Chris Spencer: It's time for anyone running a Windows PC to switch to Linux.
OK, I'm off to switch. A few problems: does Outlook run on Linux? Reliably?
Does Linux have a ton of ink-enabled applications for my Tablet PC?
Does Photoshop run on it reliably? Does Microsoft Office? Sorry, I
am so used to Word/Excel/Powerpoint/Access/OneNote that I'm not going
to easily switch.
How about Halo? Can I run my favorite games on Linux? Does Onfolio
run? How about my new backup system, Mirra? Does Visual Studio run on
Shall I go on?
So, Chris, I won't change.
But, let's look further into his advice. He's a system
administrator. This was his wife's computer. Why wasn't this computer
setup without administrator rights? If he had done that one thing she
wouldn't have gotten spyware because it would have been impossible to
install new software on her PC.
Yes, this frustrates me too. It frustrates everyone around here. But
everytime I clean off a machine I turn off their administrator rights.
And, guess what, on all those machines I've never had to revisit their
homes to clean them off.
The real answer for most people isn't to switch to something else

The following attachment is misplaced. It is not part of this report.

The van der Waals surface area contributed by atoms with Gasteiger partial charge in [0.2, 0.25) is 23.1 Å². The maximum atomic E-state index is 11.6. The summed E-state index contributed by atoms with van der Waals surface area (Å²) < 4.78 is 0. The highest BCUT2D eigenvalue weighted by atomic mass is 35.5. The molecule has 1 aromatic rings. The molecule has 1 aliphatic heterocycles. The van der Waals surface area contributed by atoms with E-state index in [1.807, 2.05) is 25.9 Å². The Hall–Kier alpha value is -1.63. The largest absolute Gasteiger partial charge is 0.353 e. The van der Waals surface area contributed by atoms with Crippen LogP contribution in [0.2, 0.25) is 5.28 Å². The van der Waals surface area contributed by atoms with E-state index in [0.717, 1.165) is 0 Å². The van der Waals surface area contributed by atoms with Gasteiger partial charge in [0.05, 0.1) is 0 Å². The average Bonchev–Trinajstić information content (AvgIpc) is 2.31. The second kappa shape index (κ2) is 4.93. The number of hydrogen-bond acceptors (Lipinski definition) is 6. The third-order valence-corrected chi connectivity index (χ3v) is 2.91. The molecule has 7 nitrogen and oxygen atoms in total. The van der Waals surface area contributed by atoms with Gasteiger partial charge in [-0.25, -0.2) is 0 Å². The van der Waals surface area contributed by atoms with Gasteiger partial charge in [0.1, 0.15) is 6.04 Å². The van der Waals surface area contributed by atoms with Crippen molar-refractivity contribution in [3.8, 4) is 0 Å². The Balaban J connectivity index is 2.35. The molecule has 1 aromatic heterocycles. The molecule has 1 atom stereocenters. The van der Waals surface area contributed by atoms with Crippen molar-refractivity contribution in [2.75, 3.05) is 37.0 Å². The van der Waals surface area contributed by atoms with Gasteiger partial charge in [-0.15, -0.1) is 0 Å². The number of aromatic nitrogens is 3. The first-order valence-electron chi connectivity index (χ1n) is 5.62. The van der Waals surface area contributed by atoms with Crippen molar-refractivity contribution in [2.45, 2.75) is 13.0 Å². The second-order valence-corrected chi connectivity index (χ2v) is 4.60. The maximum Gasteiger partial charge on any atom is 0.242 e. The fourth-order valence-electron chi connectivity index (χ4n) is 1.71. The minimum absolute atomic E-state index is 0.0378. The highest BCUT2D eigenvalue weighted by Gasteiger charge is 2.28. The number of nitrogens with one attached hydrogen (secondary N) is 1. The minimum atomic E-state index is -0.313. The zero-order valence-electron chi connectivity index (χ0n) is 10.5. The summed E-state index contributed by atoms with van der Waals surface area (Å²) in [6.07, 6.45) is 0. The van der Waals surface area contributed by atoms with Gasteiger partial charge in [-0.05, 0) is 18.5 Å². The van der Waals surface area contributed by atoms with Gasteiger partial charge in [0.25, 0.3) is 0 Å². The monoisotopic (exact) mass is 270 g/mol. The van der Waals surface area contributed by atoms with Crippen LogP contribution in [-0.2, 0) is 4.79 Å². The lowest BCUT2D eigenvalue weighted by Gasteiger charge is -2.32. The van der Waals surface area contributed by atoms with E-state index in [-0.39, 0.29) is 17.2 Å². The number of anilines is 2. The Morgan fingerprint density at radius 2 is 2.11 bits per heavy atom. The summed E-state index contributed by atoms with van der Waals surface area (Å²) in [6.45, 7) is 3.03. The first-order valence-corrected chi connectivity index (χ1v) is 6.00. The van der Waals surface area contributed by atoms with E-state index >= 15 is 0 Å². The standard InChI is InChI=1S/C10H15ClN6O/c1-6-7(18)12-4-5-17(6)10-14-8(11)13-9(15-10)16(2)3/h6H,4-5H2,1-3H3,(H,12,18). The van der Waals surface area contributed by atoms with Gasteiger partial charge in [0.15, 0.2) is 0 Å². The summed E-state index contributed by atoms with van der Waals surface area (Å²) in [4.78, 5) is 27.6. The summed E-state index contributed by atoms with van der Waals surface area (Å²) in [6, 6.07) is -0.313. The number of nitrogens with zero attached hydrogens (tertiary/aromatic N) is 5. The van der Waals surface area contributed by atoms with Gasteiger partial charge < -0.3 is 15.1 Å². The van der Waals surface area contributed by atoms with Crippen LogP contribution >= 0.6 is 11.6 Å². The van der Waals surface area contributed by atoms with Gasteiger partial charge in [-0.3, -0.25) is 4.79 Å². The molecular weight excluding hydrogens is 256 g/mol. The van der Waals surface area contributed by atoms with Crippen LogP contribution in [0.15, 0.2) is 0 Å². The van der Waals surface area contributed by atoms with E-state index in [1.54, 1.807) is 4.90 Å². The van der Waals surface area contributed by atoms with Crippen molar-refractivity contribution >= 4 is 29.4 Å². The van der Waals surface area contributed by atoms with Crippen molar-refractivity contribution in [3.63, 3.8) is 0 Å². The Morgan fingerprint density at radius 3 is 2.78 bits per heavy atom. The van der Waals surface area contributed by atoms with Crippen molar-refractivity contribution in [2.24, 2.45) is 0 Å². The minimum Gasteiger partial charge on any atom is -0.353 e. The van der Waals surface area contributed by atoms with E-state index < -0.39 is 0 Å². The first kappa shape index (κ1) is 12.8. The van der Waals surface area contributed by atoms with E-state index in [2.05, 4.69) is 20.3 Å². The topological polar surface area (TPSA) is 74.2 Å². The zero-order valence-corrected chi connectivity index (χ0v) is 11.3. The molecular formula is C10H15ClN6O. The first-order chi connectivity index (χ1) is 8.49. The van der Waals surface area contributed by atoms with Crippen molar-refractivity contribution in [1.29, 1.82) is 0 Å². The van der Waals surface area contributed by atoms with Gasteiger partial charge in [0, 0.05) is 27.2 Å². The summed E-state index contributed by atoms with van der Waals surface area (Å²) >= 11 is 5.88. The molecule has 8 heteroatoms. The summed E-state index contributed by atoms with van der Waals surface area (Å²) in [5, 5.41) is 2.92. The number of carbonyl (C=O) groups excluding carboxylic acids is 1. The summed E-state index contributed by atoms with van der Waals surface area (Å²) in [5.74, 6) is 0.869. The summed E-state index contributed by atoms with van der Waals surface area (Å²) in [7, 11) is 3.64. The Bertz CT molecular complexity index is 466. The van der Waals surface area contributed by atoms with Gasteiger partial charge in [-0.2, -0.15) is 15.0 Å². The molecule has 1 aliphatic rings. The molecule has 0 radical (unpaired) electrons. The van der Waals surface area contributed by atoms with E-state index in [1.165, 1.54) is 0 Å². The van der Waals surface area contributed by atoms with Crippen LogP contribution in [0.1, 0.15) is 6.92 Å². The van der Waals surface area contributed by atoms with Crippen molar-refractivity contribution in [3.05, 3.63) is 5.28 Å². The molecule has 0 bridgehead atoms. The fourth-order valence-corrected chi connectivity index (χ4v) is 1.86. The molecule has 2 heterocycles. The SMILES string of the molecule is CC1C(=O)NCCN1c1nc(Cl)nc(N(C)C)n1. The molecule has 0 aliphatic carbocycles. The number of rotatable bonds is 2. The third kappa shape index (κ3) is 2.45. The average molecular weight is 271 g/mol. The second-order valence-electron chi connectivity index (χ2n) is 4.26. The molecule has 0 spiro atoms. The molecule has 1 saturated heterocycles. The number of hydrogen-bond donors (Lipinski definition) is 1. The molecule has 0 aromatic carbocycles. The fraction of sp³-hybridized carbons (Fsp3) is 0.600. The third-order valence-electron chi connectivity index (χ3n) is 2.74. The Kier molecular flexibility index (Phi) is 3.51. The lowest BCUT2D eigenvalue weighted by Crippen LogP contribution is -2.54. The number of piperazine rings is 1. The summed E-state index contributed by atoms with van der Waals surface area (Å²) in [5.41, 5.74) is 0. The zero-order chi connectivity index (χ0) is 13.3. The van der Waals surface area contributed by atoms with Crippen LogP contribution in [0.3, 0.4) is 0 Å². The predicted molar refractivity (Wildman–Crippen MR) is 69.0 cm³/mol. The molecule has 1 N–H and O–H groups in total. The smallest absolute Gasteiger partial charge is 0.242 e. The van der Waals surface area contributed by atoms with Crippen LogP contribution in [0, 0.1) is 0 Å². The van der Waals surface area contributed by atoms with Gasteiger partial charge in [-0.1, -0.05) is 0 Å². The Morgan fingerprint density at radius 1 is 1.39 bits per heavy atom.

where their software that they have already invested in may or may not
run (ever buy a copy of Adobe Illustrator? I have and it cost me more
than $500). The real answer is to spend an hour (I've done this dozens
of times, and despite the rumors it really only takes an hour to put in
place some very advanced security) and put in place 14 layers of security. If you do that, you won't need to spend five hours cleaning off your machine.
By the way, before I left, I backed up my entire machine using my new Mirra box.
A couple of other things: 1) If I were recommending to people
switching from the Windows platform, I'd go to Apple Macintosh. It's
far more complete and has a much better support system than Linux has.
2) Yes, Microsoft needs to do more, not arguing against that here. XP
SP2 doesn't solve all the problems by itself. Apple's approach of
running in non-administrator mode by default and then requiring a
password everytime you try to install software is far better than the
approach Windows takes. 3) You should never surf the Internet with
scripting turned on. I switch it off unless I'm on a site that I've
already visited and that requires scripting (my bank's site, for
instance). That alone would have kept Chris' wife from getting spyware.